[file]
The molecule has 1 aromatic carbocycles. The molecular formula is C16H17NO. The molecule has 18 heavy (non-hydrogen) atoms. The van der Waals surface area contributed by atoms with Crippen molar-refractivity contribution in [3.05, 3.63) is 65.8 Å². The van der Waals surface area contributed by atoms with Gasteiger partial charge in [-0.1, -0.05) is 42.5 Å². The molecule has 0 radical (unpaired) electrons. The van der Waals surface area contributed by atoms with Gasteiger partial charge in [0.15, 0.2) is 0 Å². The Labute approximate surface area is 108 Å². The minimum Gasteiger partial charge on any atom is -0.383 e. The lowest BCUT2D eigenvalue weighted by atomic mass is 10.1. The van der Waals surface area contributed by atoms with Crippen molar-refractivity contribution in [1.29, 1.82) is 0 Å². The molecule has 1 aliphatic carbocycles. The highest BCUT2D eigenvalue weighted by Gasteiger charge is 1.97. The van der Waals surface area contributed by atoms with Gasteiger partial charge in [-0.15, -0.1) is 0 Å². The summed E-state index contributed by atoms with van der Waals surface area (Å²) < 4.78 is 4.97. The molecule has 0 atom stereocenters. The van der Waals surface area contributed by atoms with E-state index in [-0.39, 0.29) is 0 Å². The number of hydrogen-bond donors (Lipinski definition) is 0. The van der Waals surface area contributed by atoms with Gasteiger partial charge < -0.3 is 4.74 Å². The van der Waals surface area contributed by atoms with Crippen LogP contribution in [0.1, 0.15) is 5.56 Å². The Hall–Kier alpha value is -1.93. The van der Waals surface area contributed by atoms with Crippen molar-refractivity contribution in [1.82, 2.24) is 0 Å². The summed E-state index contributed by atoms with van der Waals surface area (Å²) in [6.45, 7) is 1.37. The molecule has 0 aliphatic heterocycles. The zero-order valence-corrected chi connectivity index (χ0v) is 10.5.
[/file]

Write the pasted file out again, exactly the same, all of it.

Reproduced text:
The molecule has 1 aromatic carbocycles. The molecular formula is C16H17NO. The molecule has 18 heavy (non-hydrogen) atoms. The van der Waals surface area contributed by atoms with Crippen molar-refractivity contribution in [3.05, 3.63) is 65.8 Å². The van der Waals surface area contributed by atoms with Gasteiger partial charge in [-0.1, -0.05) is 42.5 Å². The molecule has 0 radical (unpaired) electrons. The van der Waals surface area contributed by atoms with Gasteiger partial charge in [0.15, 0.2) is 0 Å². The Labute approximate surface area is 108 Å². The minimum Gasteiger partial charge on any atom is -0.383 e. The lowest BCUT2D eigenvalue weighted by atomic mass is 10.1. The van der Waals surface area contributed by atoms with Crippen molar-refractivity contribution in [1.29, 1.82) is 0 Å². The molecule has 1 aliphatic carbocycles. The highest BCUT2D eigenvalue weighted by Gasteiger charge is 1.97. The van der Waals surface area contributed by atoms with Gasteiger partial charge in [-0.15, -0.1) is 0 Å². The summed E-state index contributed by atoms with van der Waals surface area (Å²) < 4.78 is 4.97. The molecule has 0 atom stereocenters. The van der Waals surface area contributed by atoms with E-state index in [-0.39, 0.29) is 0 Å². The number of hydrogen-bond donors (Lipinski definition) is 0. The van der Waals surface area contributed by atoms with Gasteiger partial charge < -0.3 is 4.74 Å². The van der Waals surface area contributed by atoms with Crippen LogP contribution in [0.1, 0.15) is 5.56 Å². The Hall–Kier alpha value is -1.93. The van der Waals surface area contributed by atoms with Crippen molar-refractivity contribution in [1.82, 2.24) is 0 Å². The summed E-state index contributed by atoms with van der Waals surface area (Å²) in [6.45, 7) is 1.37. The molecule has 0 aliphatic heterocycles. The zero-order valence-corrected chi connectivity index (χ0v) is 10.5.